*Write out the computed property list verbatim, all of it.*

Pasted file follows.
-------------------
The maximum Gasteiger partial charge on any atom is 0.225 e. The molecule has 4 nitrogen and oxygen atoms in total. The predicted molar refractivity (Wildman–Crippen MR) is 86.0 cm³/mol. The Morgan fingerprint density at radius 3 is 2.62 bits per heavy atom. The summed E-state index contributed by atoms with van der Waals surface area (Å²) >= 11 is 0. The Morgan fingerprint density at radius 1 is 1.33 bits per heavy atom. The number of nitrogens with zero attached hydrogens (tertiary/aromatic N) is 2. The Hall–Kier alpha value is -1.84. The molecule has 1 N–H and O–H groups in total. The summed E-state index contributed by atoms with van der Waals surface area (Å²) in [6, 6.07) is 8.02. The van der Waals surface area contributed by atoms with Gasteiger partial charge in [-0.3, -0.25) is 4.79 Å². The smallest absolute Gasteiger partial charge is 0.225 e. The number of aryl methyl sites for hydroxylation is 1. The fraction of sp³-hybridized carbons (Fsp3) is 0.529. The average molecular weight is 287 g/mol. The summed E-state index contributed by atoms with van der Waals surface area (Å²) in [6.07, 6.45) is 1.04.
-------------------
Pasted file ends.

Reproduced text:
The maximum Gasteiger partial charge on any atom is 0.225 e. The molecule has 4 nitrogen and oxygen atoms in total. The predicted molar refractivity (Wildman–Crippen MR) is 86.0 cm³/mol. The Morgan fingerprint density at radius 3 is 2.62 bits per heavy atom. The summed E-state index contributed by atoms with van der Waals surface area (Å²) >= 11 is 0. The Morgan fingerprint density at radius 1 is 1.33 bits per heavy atom. The number of nitrogens with zero attached hydrogens (tertiary/aromatic N) is 2. The Hall–Kier alpha value is -1.84. The molecule has 1 N–H and O–H groups in total. The summed E-state index contributed by atoms with van der Waals surface area (Å²) in [6, 6.07) is 8.02. The van der Waals surface area contributed by atoms with Gasteiger partial charge in [-0.3, -0.25) is 4.79 Å². The smallest absolute Gasteiger partial charge is 0.225 e. The number of aryl methyl sites for hydroxylation is 1. The fraction of sp³-hybridized carbons (Fsp3) is 0.529. The average molecular weight is 287 g/mol. The summed E-state index contributed by atoms with van der Waals surface area (Å²) in [6.07, 6.45) is 1.04.